The task force studying a rare but deadly cancer among taconite miners on Minnesota's Iron Range offered an update on progress at a meeting Thursday.
Researchers say they want to meet often with mine workers and retirees -- some of whom have been bitterly critical of past attempts to explain the problem.
Fifty-nine men in northeastern Minnesota have died of mesothelioma, a cancer of the lining of the lung. It's not a big number, but it's twice the expected rate.
After years of complaints and several false starts, the legislature appropriated nearly $5 million to study the issue.
The University of Minnesota School of Public Health is heading up the investigation. The university is working with the Health Department and the Natural Resources Research Institute in Duluth.
Among other resources, they'll be drawing on a database of 72,000 miners.
Some scientists are screening workers for lung problems; others are trying to figure out the best ways to protect workers from harmful dust. There's also a complicated effort to figure out just how much dust workers have been exposed to -- both in the past, and now.
Some of the former taconite workers at the meeting said that would present a huge challenge.
Roger Holmstrom put in 36 years at taconite mines. He told the researchers it's hard to pin down where the dust is coming from:
"A blast, or where the drills are drilling the taconite, or where the shovels are loading it into the trucks. There's dust all over. Plus when you get to the crusher you dump your load, there's dust there," said Holstrom.
This is the kind of input the scientists want. Gurumurthy Ramachandran is heading up the exposure part of the study. He'll be using current readings and data from earlier research, but he says there's lots of gaps in the historical data. To fill in the gaps, he'll create mathematical models.
"And in order to model them we need other types of information relating to the workplace conditions: what were the ventilation conditions for example, what types of respirator protection were the workers wearing," Ramachandran said.
He plans to interview not just workers, but safety officials, engineers, anyone who knows about taconite operations.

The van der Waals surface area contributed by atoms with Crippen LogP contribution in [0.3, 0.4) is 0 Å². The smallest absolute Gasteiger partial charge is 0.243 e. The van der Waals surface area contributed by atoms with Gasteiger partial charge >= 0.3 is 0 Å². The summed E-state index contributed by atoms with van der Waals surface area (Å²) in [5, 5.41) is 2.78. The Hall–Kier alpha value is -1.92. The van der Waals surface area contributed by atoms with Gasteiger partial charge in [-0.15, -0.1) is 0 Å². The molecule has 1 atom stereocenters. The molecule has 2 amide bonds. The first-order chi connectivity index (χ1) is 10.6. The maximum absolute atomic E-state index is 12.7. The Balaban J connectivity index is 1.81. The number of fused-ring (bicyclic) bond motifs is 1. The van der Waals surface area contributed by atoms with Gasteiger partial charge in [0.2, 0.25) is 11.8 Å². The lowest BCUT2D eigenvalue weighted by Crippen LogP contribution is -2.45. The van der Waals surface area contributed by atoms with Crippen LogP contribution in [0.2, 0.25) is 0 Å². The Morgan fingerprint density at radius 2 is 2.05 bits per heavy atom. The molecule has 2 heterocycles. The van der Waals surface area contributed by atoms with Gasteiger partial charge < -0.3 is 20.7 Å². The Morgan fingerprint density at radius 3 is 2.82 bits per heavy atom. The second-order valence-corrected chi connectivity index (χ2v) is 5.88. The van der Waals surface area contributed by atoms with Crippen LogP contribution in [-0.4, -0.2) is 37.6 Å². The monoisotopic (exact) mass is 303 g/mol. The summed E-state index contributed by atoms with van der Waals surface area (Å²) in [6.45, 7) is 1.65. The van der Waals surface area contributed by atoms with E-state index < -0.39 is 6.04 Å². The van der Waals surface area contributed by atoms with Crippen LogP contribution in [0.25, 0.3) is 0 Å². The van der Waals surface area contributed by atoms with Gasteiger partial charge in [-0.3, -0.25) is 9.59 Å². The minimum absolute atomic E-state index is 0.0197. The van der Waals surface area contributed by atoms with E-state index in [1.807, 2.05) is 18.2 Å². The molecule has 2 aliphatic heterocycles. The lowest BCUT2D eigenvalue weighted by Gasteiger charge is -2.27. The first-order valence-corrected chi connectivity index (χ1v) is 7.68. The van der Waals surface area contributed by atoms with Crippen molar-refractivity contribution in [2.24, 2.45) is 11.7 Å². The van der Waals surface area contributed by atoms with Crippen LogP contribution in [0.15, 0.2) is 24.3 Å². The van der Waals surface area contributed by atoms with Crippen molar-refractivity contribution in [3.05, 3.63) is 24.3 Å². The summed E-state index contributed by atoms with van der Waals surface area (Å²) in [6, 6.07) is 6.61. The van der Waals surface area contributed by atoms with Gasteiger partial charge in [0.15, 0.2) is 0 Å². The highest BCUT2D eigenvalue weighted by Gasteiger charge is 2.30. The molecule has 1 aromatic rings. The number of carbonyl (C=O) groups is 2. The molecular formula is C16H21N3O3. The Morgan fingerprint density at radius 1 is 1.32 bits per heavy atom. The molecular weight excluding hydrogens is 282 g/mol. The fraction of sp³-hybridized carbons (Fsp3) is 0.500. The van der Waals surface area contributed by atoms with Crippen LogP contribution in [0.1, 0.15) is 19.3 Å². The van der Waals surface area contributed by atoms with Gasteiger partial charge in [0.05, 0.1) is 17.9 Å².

"They all have different pieces of the puzzle, and we hope to use all that information," explained Ramachandran.
He'll be looking at several types of dust: tiny particles that penetrate deep into the lung. Silica dust, that's implicated in other lung diseases. As well as the infamous fibers that have been the subject of debate for thirty years, since Judge Miles Lord forced Reserve Mining Company to stop dumping its waste rock in Lake Superior.
Scientists said the fibers in the rock were similar to asbestos, which causes mesothelioma. Mining companies say they're not asbestos; they're not even fibers. Ramachandran hopes to solve that vexing question.
"Fibers are defined by some people as different from the way fibers are defined by others," Ramachandran said. "So what we hope to do in the study is hopefully settle this question and look at all these components of taconite dust that various people have proposed as hypotheses for the health effects."
People across the Range have been calling the university to volunteer for the health screening part of the study, usually because they have a lung problem. Researcher Jeffrey Mandel says the team needs a random sample, to get clear results.
"If it isn't done on a random basis, it's more prone to being biased by the people who participate," Mandel said.
That's a basic rule of science. But the team is breaking another scientific principle. Normally researchers don't like to go public with their results until they've been reviewed by other scientists. In this case, Mandel says they want to share information as they go along. He says it's good that a small group of mine workers and retirees have been following the process.
"I think the main advantage in having a group like this is that you can use this group to get a message out and eliminate a lot of these rumors that can otherwise develop," Mandel said.
He's relying on people like Dave Trach, who heads a Steelworker retiree group. Trach said after the meeting he's feeling better about the issue than he has in a long time.
"I just think that the University of Minnesota is probably the A-Team, and that maybe they can really give us some answers, and that's what I'm hoping for: that we can find out what this is all about," Trach said.
It'll be about a year before any real results are known, and parts of the study won't be done for three years.